What are symbols? The definition of a symbol is something that represents something else through resemblance or association.  As the well-known saying goes, a picture tells a thousand words! There are everyday symbols and then there are the more universal and esoteric symbols which we are mainly concerned with as Freemasons.

Esoteric symbols are those with a hidden meaning. They have been used throughout time in the great spiritual traditions to guide seekers after truth. Esoteric symbols both conceal and reveal the truth.

For example, I consider myself to be a seeker of truth.  The other day, I chanced upon the following passage about the esoteric symbol of the sun.  It set me thinking on a number of different levels:

“The blazing star, or glory in the center, refers us to the sun, which enlightens the earth with its refulgent rays, dispensing its blessings to mankind at large and giving light and life to all things here below.” – Masonic Lectures

little23915567_706115002931639_2286788907160304511_nWhat are we to make of this statement? Why would the blazing star, usually depicted as a five-pointed star, be a symbol of a sun, too?  And if it is, what is different about this sun?

While the answers to these questions remain a mystery, some of us may know that the blazing star makes its appearance in several of the masonic degrees, and the pieces to the puzzle reveal more of the secrets at each stage.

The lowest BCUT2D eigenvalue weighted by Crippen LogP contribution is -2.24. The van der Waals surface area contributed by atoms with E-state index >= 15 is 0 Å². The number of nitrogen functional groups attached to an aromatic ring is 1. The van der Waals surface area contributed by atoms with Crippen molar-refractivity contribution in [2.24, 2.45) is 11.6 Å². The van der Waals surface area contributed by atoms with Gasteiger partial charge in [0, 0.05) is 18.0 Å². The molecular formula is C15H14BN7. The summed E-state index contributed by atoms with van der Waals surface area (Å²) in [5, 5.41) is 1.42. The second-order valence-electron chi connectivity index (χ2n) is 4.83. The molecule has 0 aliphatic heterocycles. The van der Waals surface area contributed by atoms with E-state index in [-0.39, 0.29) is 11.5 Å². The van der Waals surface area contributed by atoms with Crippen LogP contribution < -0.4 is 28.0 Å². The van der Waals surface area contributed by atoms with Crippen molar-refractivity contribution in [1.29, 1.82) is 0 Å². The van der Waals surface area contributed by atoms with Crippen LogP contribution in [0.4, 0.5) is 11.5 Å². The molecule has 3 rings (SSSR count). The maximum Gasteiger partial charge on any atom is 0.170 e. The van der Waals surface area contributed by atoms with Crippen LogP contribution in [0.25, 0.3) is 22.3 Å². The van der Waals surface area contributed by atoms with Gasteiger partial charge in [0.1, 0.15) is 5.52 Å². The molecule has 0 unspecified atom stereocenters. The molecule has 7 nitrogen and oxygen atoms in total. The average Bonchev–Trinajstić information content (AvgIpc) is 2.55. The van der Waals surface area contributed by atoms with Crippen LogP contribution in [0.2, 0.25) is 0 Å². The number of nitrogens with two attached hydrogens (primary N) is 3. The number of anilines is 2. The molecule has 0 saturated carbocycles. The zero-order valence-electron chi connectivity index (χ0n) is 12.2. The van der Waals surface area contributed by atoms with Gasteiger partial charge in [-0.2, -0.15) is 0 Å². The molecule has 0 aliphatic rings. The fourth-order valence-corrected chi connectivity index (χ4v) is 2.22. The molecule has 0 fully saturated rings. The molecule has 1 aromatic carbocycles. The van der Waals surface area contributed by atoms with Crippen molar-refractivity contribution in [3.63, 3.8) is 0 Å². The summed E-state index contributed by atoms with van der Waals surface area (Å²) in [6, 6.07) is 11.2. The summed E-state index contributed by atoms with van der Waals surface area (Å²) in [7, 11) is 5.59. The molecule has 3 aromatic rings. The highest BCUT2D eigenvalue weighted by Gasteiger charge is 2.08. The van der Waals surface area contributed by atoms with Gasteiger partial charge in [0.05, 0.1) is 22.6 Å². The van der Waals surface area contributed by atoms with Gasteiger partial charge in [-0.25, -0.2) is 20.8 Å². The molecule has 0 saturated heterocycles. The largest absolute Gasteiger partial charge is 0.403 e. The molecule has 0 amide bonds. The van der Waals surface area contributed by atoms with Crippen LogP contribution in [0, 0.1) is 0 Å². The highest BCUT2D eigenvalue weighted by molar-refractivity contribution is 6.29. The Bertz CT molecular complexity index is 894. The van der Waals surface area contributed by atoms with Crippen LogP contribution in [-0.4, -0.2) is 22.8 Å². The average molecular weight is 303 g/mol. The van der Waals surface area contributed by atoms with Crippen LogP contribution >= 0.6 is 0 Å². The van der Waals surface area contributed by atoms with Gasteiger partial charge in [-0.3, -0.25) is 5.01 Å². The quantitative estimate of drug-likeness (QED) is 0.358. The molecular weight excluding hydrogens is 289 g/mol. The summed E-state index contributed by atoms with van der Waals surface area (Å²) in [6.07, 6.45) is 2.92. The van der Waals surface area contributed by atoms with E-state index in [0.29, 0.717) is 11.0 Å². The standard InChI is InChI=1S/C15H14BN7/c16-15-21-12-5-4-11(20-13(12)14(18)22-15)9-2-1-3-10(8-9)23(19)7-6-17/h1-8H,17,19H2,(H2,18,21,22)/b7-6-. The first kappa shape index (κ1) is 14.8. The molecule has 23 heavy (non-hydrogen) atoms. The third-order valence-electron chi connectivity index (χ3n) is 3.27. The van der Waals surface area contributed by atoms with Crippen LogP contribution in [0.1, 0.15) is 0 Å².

How, then, do you study a symbol? How do you know if what you are interpreting is truth?

A Symbol: Exoteric, Conceptual, and Esoteric

I have found with symbols, it’s possible to go overboard with analysis.  Especially as Freemasons, we love to “speculate.”  We open the whole thing for scrutiny and dissect every little piece to see where it leads.  We use lots of words while trying to nail things down: “This means this” and “that means that.”

Unfortunately, in my opinion, when we over-analyze, especially early on, we may unintentionally rob the symbol of its power. In the end, we may have analyzed it to death.

The good news.

resizedimages (1)The process of symbolic analysis, while wrought with paradox, is actually doing something beneficial to the mind.  The best summary of this idea I found in a theosophical article of the Beacon Magazine (1939) written by Alice Bailey. The article details how the mind is actually being trained when we study symbolism.

Bailey gives three ways that a mind can analyze any symbol.

  1. Exoterically: This concerns the concrete or objective appearance, its form and structure.